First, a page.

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Tiberius' Cucumbers


Wandering again from Sulla, and the Roman republic, I stumbled on a debate amongst botanists about Tiberius' favorite food. The ancient coins for today feature the emperor Tiberius. Both were issued in Roman provinces. The first coin was issued during his reign in the Iberian peninsula (today: Spain). Tiberius was the second emperor, followed by Caligula, then Claudius. The second coin was issued under the fifth Julio-Claudian emperor, Nero, in Alexandria, Egypt.

SPAIN, Calagurris, C. Celer and C. Rectus duoviri, AE As, 14-37 AD

Obv: TI CAESAR DIVI AVG F AVGVSTVS, laureate head of Tiberius right

Rev: C CELERE M C I RECTO, bull right; to right, II / VIR


This second coin comes with a puzzling question: "Why would Nero issue coins with a reverse of Tiberius?", theories include:

  • The legend refers to Tiberius Claudius, adoptive father of Nero and his immediate predecessor

  • Nero associates himself with Tiberius and Augustus as a reinforcement of his divine right to power

  • Nero issues coins with Augustus and Tiberius to reinforce the continuation of philhellenic policy of these first emperors

Roman Provincial Coins (RPC) notes that this may have been a response to demonetization of the coins of Tiberius and the purpose to maintain his portrait in circulation.

Roman Provincial, Egypt, Alexandria, Nero, AD 54-68, BI Tetradrachm, dated RY 13 (AD 66/67)

Obv: NEPΩ KΛAV KAIΣ ΣEB ΓEP AV, radiate bust of Nero left, wearing aegis; L IΓ (date) before

Rev: TIBEPIOΣ KAIΣAP, laureate head of Tiberius right

Ref: Köln 187-9; Dattari (Savio) 185; RPC v.1 5295


This span from Egypt to Spain is a reminder of the scale of Roman rule in the Mediterranean. From here my notes take a detour with a comment from Pliny. He describes the development of farming practices to satisfy the demands of the emperor. The cucumber is often described as a favorite vegetable of Tiberius and the reason that greenhouses were invented. A mobile geenhouse, with some form of mica for glass, was an innovative solution to supply the emperor with his favorite food year-round.

"XXIII. Belonging to the class of Cartilaginous vegetables: the cucumber. plants and growing on the surface of the ground is the cucumber, a delicacy for which the emperor Tiberius had a remarkable partiality; in fact there was never a day on which he was not supplied with it, as his kitchen-gardeners had cucumber beds mounted on wheels which they moved out into the sun and then on wintry days withdrew under the cover of frames glazed with transparent stone."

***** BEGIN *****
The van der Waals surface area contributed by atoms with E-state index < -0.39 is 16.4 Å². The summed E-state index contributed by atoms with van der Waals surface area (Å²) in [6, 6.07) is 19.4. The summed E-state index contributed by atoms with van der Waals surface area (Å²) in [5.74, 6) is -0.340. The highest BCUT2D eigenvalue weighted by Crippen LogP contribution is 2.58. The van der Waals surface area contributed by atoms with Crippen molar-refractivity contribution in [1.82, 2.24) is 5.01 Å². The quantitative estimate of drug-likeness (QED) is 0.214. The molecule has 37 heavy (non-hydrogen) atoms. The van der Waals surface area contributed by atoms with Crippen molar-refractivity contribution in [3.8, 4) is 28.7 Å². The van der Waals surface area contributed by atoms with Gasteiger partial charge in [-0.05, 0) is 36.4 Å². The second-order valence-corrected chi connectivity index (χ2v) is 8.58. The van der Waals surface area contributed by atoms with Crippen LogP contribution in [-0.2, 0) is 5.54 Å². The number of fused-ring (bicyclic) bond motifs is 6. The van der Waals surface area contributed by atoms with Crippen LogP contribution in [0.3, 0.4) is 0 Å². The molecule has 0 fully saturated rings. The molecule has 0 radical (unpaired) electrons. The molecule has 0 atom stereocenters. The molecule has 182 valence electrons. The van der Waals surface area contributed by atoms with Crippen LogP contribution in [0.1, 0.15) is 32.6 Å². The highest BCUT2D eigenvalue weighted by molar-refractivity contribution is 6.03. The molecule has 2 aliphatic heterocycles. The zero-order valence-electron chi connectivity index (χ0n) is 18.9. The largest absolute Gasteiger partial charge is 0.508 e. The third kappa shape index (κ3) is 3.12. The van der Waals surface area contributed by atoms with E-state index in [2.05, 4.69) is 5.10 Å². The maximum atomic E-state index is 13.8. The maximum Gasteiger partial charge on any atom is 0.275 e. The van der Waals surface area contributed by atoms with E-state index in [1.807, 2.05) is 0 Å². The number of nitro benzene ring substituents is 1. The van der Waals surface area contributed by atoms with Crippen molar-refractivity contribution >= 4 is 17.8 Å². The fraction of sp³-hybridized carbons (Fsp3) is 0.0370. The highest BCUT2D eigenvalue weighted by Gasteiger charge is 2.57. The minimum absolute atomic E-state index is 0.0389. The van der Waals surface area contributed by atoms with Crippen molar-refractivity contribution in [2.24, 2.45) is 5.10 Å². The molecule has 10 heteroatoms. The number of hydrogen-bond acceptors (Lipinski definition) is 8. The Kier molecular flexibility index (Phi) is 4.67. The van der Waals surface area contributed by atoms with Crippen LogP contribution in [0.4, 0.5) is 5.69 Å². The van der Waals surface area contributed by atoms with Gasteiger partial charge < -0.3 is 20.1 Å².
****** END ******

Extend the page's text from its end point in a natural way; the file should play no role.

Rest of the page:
-Pliny, Natural History, Book XIX, 23 (Latin)​

There is scholarly debate on the true plant behind the latin vengetable "cucumis". In an article entitled "What the Roman emperor Tiberius grew in his greenhouses" Paris & Janik attempt to set the record straight:

"We believe the almost universal association of cucumber with the cucumis of Pliny and Columella, the sikyos hemeros of Dioscorides, and the qishu’im of Hebrew scripture and commentary results from mistranslations, misattributions, and wrong assumptions."
Paris & Janik, Cucurbitaceae 2008, Preceedings of the IXth EUCARPIA meeting on genetics and breeding of Cucurbitaceae (Pitrat M, ed), INRA, Avignon (France), May 21-24th, 2008

BNF Latin 6823 14th Century, Manfredus de Monte Imperiali, Liber de herbis et plantis


Paris & Janik offer compelling evidence from ancient mosaics and descriptions by Pliny, Dioscorides, and Columella, with the hairy exterior and variety of shapes being key attributes that are not a good to fit with cucumbers vs. melons. Perhaps it is time to recognize the C. melo (melon) or L. siceraria (bottle gourd) as the favorite food of emperor Tiberius. C. melo comes in many shapes and sizes as illustrated in this picture from the an article in the Journal of Experimental Botany on genetics and morphology:

Addendum - 4/27/2024

Given the inspirations for these notes are ancient coins, perhaps it would be appropriate to end with this coin from Tiberius. This type often referred to as the "tribute penny" from the Bible where Jesus tells the Pharisees and Herodians in the Gospel of Matthew (22:15-22) to

“Then the Pharisees went and plotted how to entangle him [Jesus]in his words. And they sent their disciples to him, along with the Herodians, saying, “Teacher, we know that you are true and teach the way of God truthfully, and you do not care about anyone’s opinion, for you are not swayed by appearances. Tell us, then, what you think. Is it lawful to pay taxes to Caesar, or not?” But Jesus, aware of their malice, said, “Why put me to the test, you hypocrites? Show me the coin for the tax.” And they brought him a denarius. And Jesus said to them, “Whose likeness and inscription is this?” They said, “Caesar’s.” Then he said to them, “Therefore render to Caesar the things that are Caesar’s, and to God the things that are God’s.” When they heard it, they marveled. And they left him and went away.”

This coin most commonly associated with this quote (although there are other candidates - see more on this at Forvm Ancient Coins).

Tiberius, 14-37, AR denarius (18mm, 3.61g), group 4, Lugdunum

Obv: TI CAESAR DIVI AVG F AVGVSTVS, laureate head of Tiberius to right

Rev: PONTIF MAXIM, Livia (as Pax) seated right on a chair with ornate legs, holding long scepter in her right hand and olive branch in her left, her feet set on footstool

Ref: BMC 48. Cohen 16. Giard 150. RIC 30

Notes: this coin was given as a gift by Howard to Loretta, Christmas 1972


References



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